Governance is more than just a 10 letter word

As Microsoft continues to expand the capability of SharePoint so does the complexity for the architecture and integration of the system for enterprises of all scale. What I have noticed from my attendance at various SharePoint conferences both paid as well as the Saturday events, the level of expertise for the “SharePoint Guy/Gal” lags far behind what is needed for a successful implementation. I am not in any way knocking the person but rather the fact that on the curve of learning to mastering, it appears that many people are being thrust into the implementation before they have  accumulated the knowledge necessary to not only overcome technical obstacles for getting the software bits installed and running, but also the ability to draft/publish/communicate the do’s and don’ts for the businesses fancy new IT system.

Fortunate for all, there’s a vast ecosystems of “experts” readily available to help you through all aspects of your SharePoint engagement including the draft and publication of your organization’s Governance plan. When I speak about Governance, I want to specifically throw out any discussion about the operational aspects of managing the environment. I am not saying that developing your backup strategy and service level agreements are not important – which they really are not.. Your customers want the system available 24×7 and they want you to be able to restore to the point before they had a problem. But really you have a few three really important decisions to make about your environment:

1. What level of access will you be giving to users?

By far, this is perhaps the most important decision that you and your team will ever have to make. First off, if you start out giving users “full control” and then water it down to something else you are going to be fighting a Braveheart style battle. My recommendation for getting started with SharePoint would be to create the following groups/roles:

a. Business Power user – I would take full control and strip out create subsites, create groups, manage permissions, etc.
b. Contributor (without delete) – same role as contributor but take away the ability to delete
c. Read-only/Visitor – out of the box
d. IT Support – somewhere in-between the Business Power user and Site Collection Admin/Full Control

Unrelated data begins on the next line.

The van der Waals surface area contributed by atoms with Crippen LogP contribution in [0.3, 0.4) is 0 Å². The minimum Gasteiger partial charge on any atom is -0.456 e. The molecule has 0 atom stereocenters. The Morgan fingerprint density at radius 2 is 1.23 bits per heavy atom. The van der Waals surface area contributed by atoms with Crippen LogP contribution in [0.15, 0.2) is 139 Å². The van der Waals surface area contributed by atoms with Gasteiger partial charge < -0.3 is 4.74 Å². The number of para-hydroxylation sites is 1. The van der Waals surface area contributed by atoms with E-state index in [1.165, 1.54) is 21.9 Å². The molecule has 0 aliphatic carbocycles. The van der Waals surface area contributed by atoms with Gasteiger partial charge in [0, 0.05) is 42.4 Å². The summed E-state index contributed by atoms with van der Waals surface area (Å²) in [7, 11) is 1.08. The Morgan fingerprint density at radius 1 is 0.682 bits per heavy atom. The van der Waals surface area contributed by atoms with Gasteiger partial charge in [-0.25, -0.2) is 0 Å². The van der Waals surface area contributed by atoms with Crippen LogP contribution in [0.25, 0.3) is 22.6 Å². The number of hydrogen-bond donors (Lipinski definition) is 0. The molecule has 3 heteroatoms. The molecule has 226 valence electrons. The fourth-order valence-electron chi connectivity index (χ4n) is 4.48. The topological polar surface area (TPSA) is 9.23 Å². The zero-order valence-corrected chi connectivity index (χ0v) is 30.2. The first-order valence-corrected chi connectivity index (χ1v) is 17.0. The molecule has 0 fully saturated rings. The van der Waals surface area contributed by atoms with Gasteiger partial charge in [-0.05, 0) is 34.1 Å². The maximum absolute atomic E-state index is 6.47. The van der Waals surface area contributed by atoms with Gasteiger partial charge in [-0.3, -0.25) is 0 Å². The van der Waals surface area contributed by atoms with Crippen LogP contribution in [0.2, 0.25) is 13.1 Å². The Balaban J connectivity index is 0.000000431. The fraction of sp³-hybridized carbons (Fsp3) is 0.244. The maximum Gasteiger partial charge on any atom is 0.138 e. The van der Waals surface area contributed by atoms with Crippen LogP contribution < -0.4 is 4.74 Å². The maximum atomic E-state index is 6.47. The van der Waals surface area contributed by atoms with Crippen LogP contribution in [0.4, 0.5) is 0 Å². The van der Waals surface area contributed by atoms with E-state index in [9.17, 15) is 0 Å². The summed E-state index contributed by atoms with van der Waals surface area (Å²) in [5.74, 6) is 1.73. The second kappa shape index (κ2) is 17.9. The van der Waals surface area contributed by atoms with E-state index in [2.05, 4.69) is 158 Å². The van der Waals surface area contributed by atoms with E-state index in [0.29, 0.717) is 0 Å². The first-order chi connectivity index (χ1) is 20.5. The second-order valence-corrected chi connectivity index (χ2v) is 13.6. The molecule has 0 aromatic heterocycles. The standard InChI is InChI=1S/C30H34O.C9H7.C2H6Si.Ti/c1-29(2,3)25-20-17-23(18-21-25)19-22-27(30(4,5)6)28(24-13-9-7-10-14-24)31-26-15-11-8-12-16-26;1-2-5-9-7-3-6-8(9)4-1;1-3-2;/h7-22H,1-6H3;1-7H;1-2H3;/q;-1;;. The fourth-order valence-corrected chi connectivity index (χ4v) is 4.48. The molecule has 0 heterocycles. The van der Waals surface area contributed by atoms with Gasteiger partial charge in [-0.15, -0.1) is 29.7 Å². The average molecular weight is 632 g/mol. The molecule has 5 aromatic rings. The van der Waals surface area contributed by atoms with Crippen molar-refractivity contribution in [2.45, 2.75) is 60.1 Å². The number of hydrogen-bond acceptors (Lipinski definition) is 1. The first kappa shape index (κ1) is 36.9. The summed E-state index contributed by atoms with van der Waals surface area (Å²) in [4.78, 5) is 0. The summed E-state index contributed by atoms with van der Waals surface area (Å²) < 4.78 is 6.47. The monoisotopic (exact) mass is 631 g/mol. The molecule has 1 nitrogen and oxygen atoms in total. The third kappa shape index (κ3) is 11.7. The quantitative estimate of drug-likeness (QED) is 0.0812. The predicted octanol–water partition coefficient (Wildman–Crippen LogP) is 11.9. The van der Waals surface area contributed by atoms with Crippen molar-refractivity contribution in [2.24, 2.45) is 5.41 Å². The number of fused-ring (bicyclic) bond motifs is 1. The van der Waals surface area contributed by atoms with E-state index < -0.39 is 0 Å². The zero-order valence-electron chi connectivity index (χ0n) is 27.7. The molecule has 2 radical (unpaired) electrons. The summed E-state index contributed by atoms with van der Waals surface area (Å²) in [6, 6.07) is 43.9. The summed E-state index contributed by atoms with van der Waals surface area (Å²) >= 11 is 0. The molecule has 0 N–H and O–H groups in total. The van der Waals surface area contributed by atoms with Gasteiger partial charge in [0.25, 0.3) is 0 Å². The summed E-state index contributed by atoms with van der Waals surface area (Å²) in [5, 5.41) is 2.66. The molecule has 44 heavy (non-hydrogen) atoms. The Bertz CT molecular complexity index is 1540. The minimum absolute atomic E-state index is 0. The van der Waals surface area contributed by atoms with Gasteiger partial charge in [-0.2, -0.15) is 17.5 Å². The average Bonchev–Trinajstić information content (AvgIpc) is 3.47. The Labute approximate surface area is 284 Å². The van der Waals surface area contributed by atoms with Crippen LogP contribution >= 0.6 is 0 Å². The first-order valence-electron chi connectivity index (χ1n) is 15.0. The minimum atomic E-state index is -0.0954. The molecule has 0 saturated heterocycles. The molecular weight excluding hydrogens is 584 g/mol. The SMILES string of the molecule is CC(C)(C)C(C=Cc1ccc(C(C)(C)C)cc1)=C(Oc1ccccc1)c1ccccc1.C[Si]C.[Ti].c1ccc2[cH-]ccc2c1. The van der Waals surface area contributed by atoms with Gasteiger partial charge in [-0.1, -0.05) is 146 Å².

The trick for the business power user would be to make that group the owner for the Contributor & Visitor groups to that the business can manage the membership for those groups.

2. Will you establish quotas or let SharePoint become a dumping ground?

Some may feel this falls under the “operations” category of their Governance plan, what you really need to figure out is how rapidly do you think your users are going to fill SharePoint up with content? Then even more importantly, do you want any sort of “governator” in place that helps stop a site collection from growing to the Microsoft supported 100 GB limit which generally is a real pain in the ass to support in case you ever have to backup/restore it. I personally strongly recommend quotas for the simple reason that they are conversation starters. When you put a limit on how big a site collection can grow, you will force a conversation when a user hits that limit. By having that conversation you can better understand how the business is leveraging the platform and consider any improvements to either your service or their processes.

Another important “quota” to consider is what is the maximum file size that you will allow to be uploaded into SharePoint. Keep in mind this is another one of those gems that Microsoft publishes the maximum is 2GB but in all practicality, the limit I would recommend would be no greater than 250 MB. Typically from what I’ve seen any file that is over 100 MB is typically not meant for collaborating on. It is usually a PowerPoint Deck with high resolution images where the original creator is not aware of compression technologies.

3. What type of Development/Customizations/3rd Party Tools will you support?

Perhaps one of the most comical parts of deploying SharePoint is that moment where you realize that you will often requires 2-3 ISV’s to help fill the gaps and make it usable in your enterprise. It is typically a few months after the finance folks finish patting themselves on the back after battling with Microsoft Licensing to get all the terms & conditions of your Enterprise Agreement all wrapped up. In addition to the ISV’s you are going to find yourself in a situation where pockets of users will want to customize SharePoint. At first it is a logo here or some fonts there, but eventually a user is going to have a “requirement” that SharePoint “does this”. That will be the moment when you get introduced to even more SharePoint “Experts”, your neighborhood friendly SharePoint Developers. If your environment is 2010 then you’ll need to guide them towards either Farm (GAC) or Sandbox solutions – or if in 2013 you’ll likely want to explore the new App model.

The number one piece of advice that I can give you is to try and establish your Development standards as a “use out of the box first” and visual studio developed solutions second, especially as you continue to grow your knowledge as to what SharePoint does provide as part of your multi-million dollar EA agreement. The one caveat that I want to say is throwing a bunch of javascript into a content editor webpart is not really leveraging out of the box. 🙂

The number two piece of advice I can give you is to do a snapshot of performance before/after you receive custom code from your development teams. I cannot count the number of times where I have received code from offshore that caused response time to double or triple.

I am sure there are people that can point out other “important” topics, but from my experience those are the top 3 that should be addressed early on in your governance discussions.

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